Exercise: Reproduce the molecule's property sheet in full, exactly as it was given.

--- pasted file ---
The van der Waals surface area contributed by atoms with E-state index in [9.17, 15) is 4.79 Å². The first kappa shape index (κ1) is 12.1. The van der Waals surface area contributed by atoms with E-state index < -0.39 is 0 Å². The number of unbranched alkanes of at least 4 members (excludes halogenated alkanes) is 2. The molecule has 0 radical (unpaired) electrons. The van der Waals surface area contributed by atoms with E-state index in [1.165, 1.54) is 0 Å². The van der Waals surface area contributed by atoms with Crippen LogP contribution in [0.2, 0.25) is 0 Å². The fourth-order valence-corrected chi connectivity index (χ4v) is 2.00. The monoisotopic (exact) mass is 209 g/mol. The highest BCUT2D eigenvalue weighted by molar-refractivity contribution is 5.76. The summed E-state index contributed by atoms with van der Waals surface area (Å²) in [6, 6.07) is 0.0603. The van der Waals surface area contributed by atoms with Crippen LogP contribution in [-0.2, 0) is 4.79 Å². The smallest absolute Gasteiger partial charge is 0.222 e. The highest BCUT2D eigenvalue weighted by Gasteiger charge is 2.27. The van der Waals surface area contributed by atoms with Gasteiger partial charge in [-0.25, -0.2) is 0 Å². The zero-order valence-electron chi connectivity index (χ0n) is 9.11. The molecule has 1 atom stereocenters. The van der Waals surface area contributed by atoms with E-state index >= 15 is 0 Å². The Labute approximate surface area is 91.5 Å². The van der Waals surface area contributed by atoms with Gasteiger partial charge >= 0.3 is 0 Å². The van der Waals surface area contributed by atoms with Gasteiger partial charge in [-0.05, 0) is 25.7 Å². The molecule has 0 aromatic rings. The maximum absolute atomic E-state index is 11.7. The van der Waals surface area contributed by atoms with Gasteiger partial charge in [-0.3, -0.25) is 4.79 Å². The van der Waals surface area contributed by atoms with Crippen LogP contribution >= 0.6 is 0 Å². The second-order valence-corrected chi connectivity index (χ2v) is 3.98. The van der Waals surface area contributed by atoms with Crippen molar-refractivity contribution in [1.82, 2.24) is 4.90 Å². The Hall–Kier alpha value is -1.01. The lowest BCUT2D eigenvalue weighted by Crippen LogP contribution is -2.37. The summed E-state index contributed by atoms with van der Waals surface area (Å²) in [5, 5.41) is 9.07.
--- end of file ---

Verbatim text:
The van der Waals surface area contributed by atoms with E-state index in [9.17, 15) is 4.79 Å². The first kappa shape index (κ1) is 12.1. The van der Waals surface area contributed by atoms with E-state index < -0.39 is 0 Å². The number of unbranched alkanes of at least 4 members (excludes halogenated alkanes) is 2. The molecule has 0 radical (unpaired) electrons. The van der Waals surface area contributed by atoms with E-state index in [1.165, 1.54) is 0 Å². The van der Waals surface area contributed by atoms with Crippen LogP contribution in [0.2, 0.25) is 0 Å². The fourth-order valence-corrected chi connectivity index (χ4v) is 2.00. The monoisotopic (exact) mass is 209 g/mol. The highest BCUT2D eigenvalue weighted by molar-refractivity contribution is 5.76. The summed E-state index contributed by atoms with van der Waals surface area (Å²) in [6, 6.07) is 0.0603. The van der Waals surface area contributed by atoms with Crippen LogP contribution in [-0.2, 0) is 4.79 Å². The smallest absolute Gasteiger partial charge is 0.222 e. The highest BCUT2D eigenvalue weighted by Gasteiger charge is 2.27. The van der Waals surface area contributed by atoms with Gasteiger partial charge in [-0.25, -0.2) is 0 Å². The zero-order valence-electron chi connectivity index (χ0n) is 9.11. The molecule has 1 atom stereocenters. The van der Waals surface area contributed by atoms with E-state index >= 15 is 0 Å². The Labute approximate surface area is 91.5 Å². The van der Waals surface area contributed by atoms with Gasteiger partial charge >= 0.3 is 0 Å². The van der Waals surface area contributed by atoms with Gasteiger partial charge in [-0.05, 0) is 25.7 Å². The molecule has 0 aromatic rings. The maximum absolute atomic E-state index is 11.7. The van der Waals surface area contributed by atoms with Gasteiger partial charge in [-0.3, -0.25) is 4.79 Å². The van der Waals surface area contributed by atoms with Crippen LogP contribution >= 0.6 is 0 Å². The second-order valence-corrected chi connectivity index (χ2v) is 3.98. The van der Waals surface area contributed by atoms with Crippen molar-refractivity contribution in [1.82, 2.24) is 4.90 Å². The Hall–Kier alpha value is -1.01. The lowest BCUT2D eigenvalue weighted by Crippen LogP contribution is -2.37. The summed E-state index contributed by atoms with van der Waals surface area (Å²) in [5, 5.41) is 9.07.